Cultural organisations & the climate crisis
Many cultural organisations are already reducing the impact they have on our environment through mitigation efforts: reducing their greenhouse gas emissions that result from their energy and water consumption, and the modes of travel they use. But this is no longer enough: proactive action is required address the impacts that ‘locked-in’ climate change will have.
Like all sectors of society, cultural organisations need to recognise the risk that climate change poses to how they work, where they work, and who they work with. They need to anticipate the likely adverse effects, and take appropriate action to prevent or minimise the damage they can cause, or take advantage of opportunities that may arise.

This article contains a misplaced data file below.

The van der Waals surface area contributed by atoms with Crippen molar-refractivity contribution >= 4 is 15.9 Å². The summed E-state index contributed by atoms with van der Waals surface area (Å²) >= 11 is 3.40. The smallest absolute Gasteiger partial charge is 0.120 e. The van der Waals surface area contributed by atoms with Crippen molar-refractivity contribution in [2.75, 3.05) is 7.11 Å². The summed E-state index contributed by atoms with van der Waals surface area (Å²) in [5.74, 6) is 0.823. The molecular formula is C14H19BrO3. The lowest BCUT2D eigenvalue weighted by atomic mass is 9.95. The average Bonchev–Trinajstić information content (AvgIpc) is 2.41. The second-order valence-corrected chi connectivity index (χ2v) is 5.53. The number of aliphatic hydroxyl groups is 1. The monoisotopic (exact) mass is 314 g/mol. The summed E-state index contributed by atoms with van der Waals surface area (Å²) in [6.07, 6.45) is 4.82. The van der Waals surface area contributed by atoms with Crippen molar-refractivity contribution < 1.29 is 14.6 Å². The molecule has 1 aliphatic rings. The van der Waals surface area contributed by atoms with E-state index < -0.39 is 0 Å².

However, the cultural sector is distinct from the sectors of infrastructure and construction, where adaptation knowledge and resource is often concentrated: it consists almost entirely of SMEs, with a huge public audience, with a huge variance of activity, typically funded through grant-giving bodies. Some of the sector’s needs when it comes to adaptation are therefore quite unique, whereas others are comparable to SMEs in general: logistics disruption, increasing travel and resource costs, altered audience accessibility and greater health & safety concerns are only a few of the potential impacts of climatic changes, with implications for the financial and reputational success of a cultural organisation, programme or event.